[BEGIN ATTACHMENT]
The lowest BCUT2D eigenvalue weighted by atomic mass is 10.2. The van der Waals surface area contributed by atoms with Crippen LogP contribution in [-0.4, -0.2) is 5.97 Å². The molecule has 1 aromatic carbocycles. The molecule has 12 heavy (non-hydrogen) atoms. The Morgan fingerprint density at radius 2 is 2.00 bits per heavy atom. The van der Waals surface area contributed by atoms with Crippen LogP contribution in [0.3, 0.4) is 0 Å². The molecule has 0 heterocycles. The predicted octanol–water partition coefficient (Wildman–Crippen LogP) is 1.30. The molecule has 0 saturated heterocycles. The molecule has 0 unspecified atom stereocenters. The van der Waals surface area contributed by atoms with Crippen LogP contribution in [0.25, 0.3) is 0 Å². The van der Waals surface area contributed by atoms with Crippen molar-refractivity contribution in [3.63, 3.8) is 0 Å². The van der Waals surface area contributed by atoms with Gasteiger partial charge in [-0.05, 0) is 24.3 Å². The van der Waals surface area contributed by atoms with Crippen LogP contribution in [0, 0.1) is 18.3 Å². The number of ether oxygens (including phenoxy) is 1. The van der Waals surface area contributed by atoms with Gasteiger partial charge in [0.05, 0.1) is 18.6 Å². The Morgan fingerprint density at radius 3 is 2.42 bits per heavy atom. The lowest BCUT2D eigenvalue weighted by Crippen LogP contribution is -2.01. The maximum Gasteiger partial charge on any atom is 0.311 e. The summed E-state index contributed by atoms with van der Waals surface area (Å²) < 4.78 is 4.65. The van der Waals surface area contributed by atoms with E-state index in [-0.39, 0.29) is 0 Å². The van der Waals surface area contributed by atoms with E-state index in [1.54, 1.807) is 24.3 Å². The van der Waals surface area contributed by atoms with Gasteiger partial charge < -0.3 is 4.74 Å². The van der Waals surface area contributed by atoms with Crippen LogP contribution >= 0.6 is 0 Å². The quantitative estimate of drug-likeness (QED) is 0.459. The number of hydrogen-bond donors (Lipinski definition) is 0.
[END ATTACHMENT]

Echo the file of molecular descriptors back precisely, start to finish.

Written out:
The lowest BCUT2D eigenvalue weighted by atomic mass is 10.2. The van der Waals surface area contributed by atoms with Crippen LogP contribution in [-0.4, -0.2) is 5.97 Å². The molecule has 1 aromatic carbocycles. The molecule has 12 heavy (non-hydrogen) atoms. The Morgan fingerprint density at radius 2 is 2.00 bits per heavy atom. The van der Waals surface area contributed by atoms with Crippen LogP contribution in [0.3, 0.4) is 0 Å². The molecule has 0 heterocycles. The predicted octanol–water partition coefficient (Wildman–Crippen LogP) is 1.30. The molecule has 0 saturated heterocycles. The molecule has 0 unspecified atom stereocenters. The van der Waals surface area contributed by atoms with Crippen LogP contribution in [0.25, 0.3) is 0 Å². The van der Waals surface area contributed by atoms with Crippen molar-refractivity contribution in [3.63, 3.8) is 0 Å². The van der Waals surface area contributed by atoms with Gasteiger partial charge in [-0.05, 0) is 24.3 Å². The van der Waals surface area contributed by atoms with Crippen LogP contribution in [0, 0.1) is 18.3 Å². The number of ether oxygens (including phenoxy) is 1. The van der Waals surface area contributed by atoms with Gasteiger partial charge in [0.05, 0.1) is 18.6 Å². The Morgan fingerprint density at radius 3 is 2.42 bits per heavy atom. The lowest BCUT2D eigenvalue weighted by Crippen LogP contribution is -2.01. The maximum Gasteiger partial charge on any atom is 0.311 e. The summed E-state index contributed by atoms with van der Waals surface area (Å²) < 4.78 is 4.65. The van der Waals surface area contributed by atoms with E-state index in [-0.39, 0.29) is 0 Å². The van der Waals surface area contributed by atoms with E-state index in [1.54, 1.807) is 24.3 Å². The van der Waals surface area contributed by atoms with Gasteiger partial charge < -0.3 is 4.74 Å². The van der Waals surface area contributed by atoms with Crippen LogP contribution >= 0.6 is 0 Å². The quantitative estimate of drug-likeness (QED) is 0.459. The number of hydrogen-bond donors (Lipinski definition) is 0.